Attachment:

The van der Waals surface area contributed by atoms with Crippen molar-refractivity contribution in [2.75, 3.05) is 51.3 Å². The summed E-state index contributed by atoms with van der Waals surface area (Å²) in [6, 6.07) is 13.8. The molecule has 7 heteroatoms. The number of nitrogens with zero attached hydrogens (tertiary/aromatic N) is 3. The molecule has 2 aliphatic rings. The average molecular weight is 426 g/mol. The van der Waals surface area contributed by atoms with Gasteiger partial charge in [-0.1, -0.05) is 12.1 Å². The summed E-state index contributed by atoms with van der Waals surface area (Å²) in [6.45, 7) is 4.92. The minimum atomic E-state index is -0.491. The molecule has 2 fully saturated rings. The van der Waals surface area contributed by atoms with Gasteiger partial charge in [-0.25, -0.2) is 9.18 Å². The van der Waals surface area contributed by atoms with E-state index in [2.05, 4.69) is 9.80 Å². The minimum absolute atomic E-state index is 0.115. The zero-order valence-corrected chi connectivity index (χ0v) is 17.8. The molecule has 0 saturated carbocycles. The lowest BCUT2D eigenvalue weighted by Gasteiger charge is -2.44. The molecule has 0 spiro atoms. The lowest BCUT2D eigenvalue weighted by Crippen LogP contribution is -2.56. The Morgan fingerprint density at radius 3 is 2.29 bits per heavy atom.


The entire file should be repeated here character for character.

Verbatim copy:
The van der Waals surface area contributed by atoms with Crippen molar-refractivity contribution in [2.75, 3.05) is 51.3 Å². The summed E-state index contributed by atoms with van der Waals surface area (Å²) in [6, 6.07) is 13.8. The molecule has 7 heteroatoms. The number of nitrogens with zero attached hydrogens (tertiary/aromatic N) is 3. The molecule has 2 aliphatic rings. The average molecular weight is 426 g/mol. The van der Waals surface area contributed by atoms with Gasteiger partial charge in [-0.1, -0.05) is 12.1 Å². The summed E-state index contributed by atoms with van der Waals surface area (Å²) in [6.45, 7) is 4.92. The minimum atomic E-state index is -0.491. The molecule has 2 fully saturated rings. The van der Waals surface area contributed by atoms with Gasteiger partial charge in [-0.25, -0.2) is 9.18 Å². The van der Waals surface area contributed by atoms with E-state index in [2.05, 4.69) is 9.80 Å². The minimum absolute atomic E-state index is 0.115. The zero-order valence-corrected chi connectivity index (χ0v) is 17.8. The molecule has 0 saturated carbocycles. The lowest BCUT2D eigenvalue weighted by Gasteiger charge is -2.44. The molecule has 0 spiro atoms. The lowest BCUT2D eigenvalue weighted by Crippen LogP contribution is -2.56. The Morgan fingerprint density at radius 3 is 2.29 bits per heavy atom.